"It has been known for 100 years that UV light is incredibly efficient in killing bacteria," said Dr. David Brenner at Columbia University Irving Medical Center. "The UV light that's going to be used in the overnight subway cleaning is very efficient at killing the virus responsible for COVID-19."
Starting in subways, the MTA is testing 230 miniature portable UV lamps provided by PURO Lighting, a start-up. They cost $1 million, and if successful, the MTA would move to buses, then the Long Island Rail Road and Metro North.
"What we're doing here is reducing the virus in subways and buses," Brenner said.
The technology is the same that used in hospitals and in some police, fire and ambulances houses. The MTA is testing the best position for the lamps and whether they're more effective in the yard or at end-of-service stations.
"Dr. Brenner has shown that the use of UV light in a laboratory setting has eradicated the COVID-19 virus," MTA Chairman and CEO Pat Foye said. "The MTA is launching the first ever UV pilot proven to kill COVID-19. That's big news. This pilot will use UV technology to help disinfect our infrastructure."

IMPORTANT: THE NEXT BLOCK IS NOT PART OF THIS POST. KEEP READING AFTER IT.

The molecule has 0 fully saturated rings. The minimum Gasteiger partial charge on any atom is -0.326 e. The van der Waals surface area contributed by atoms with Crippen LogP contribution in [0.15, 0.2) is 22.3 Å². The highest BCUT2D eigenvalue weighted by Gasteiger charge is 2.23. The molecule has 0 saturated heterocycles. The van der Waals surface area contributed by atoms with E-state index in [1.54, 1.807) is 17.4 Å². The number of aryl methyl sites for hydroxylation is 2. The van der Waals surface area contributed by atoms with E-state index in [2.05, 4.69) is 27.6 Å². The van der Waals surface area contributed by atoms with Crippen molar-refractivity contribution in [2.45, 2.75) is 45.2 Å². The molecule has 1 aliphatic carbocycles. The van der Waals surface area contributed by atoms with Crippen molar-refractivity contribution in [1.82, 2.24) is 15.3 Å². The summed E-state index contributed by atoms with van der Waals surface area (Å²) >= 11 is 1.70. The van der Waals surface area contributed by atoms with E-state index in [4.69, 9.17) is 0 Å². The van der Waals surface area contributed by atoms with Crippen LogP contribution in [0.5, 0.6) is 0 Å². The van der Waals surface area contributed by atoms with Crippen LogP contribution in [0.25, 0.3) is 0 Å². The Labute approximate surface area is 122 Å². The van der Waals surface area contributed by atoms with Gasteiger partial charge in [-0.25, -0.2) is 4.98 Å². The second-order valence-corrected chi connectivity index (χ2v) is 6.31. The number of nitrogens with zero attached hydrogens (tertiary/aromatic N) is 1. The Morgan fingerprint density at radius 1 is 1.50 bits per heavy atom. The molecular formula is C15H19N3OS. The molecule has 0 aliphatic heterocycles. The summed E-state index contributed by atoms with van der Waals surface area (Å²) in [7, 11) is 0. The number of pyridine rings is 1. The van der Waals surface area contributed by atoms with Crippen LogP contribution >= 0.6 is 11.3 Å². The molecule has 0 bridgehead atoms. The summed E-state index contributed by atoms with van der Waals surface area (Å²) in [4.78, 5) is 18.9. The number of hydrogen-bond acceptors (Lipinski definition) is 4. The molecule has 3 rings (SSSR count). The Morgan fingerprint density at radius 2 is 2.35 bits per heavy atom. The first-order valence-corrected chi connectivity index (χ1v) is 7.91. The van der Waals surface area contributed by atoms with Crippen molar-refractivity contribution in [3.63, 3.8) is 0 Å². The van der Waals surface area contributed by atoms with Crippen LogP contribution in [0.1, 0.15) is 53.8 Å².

The MTA is currently disinfecting 3,500 subway cars at least once daily, and some cars are cleaned as many as seven times daily at end-of-line stations.
"We are also experimenting with electrostatic sprayers and anti-microbials, which kill bacteria," NYC Transit interim President Sarah Feinberg said.
The pilot program uses UV-C light, which is less harmful than either UV-A or UV-B but still requires the subway cars to be empty.
"UV is a proven and effective technology and is 100% safe to humans after it is applied," Foye said.
MTA officials will monitor the result of the pilot in the hopes of expanding the UV-C use throughout the system.
ABC News contributed to this report
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